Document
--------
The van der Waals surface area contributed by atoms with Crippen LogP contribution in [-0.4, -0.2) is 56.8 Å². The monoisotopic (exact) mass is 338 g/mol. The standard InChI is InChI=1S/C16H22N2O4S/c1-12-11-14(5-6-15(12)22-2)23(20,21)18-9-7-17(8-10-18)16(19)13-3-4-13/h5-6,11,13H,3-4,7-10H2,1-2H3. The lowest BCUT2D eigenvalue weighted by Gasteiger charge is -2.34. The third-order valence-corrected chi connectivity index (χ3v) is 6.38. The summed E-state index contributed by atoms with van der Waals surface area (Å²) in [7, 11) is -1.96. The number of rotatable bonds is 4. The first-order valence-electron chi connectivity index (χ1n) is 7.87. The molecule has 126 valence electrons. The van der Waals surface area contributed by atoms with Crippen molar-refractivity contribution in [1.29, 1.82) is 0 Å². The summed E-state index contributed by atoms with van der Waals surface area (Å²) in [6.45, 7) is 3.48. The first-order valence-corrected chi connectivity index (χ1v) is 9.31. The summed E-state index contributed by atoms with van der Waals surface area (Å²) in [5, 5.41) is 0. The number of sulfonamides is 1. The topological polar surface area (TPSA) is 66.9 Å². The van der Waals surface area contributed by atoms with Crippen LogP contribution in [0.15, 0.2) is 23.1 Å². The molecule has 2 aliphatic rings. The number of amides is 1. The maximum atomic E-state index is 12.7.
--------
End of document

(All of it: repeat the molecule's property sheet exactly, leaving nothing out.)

The van der Waals surface area contributed by atoms with Crippen LogP contribution in [-0.4, -0.2) is 56.8 Å². The monoisotopic (exact) mass is 338 g/mol. The standard InChI is InChI=1S/C16H22N2O4S/c1-12-11-14(5-6-15(12)22-2)23(20,21)18-9-7-17(8-10-18)16(19)13-3-4-13/h5-6,11,13H,3-4,7-10H2,1-2H3. The lowest BCUT2D eigenvalue weighted by Gasteiger charge is -2.34. The third-order valence-corrected chi connectivity index (χ3v) is 6.38. The summed E-state index contributed by atoms with van der Waals surface area (Å²) in [7, 11) is -1.96. The number of rotatable bonds is 4. The first-order valence-electron chi connectivity index (χ1n) is 7.87. The molecule has 126 valence electrons. The van der Waals surface area contributed by atoms with Crippen molar-refractivity contribution in [1.29, 1.82) is 0 Å². The summed E-state index contributed by atoms with van der Waals surface area (Å²) in [6.45, 7) is 3.48. The first-order valence-corrected chi connectivity index (χ1v) is 9.31. The summed E-state index contributed by atoms with van der Waals surface area (Å²) in [5, 5.41) is 0. The number of sulfonamides is 1. The topological polar surface area (TPSA) is 66.9 Å². The van der Waals surface area contributed by atoms with Crippen LogP contribution in [0.15, 0.2) is 23.1 Å². The molecule has 2 aliphatic rings. The number of amides is 1. The maximum atomic E-state index is 12.7.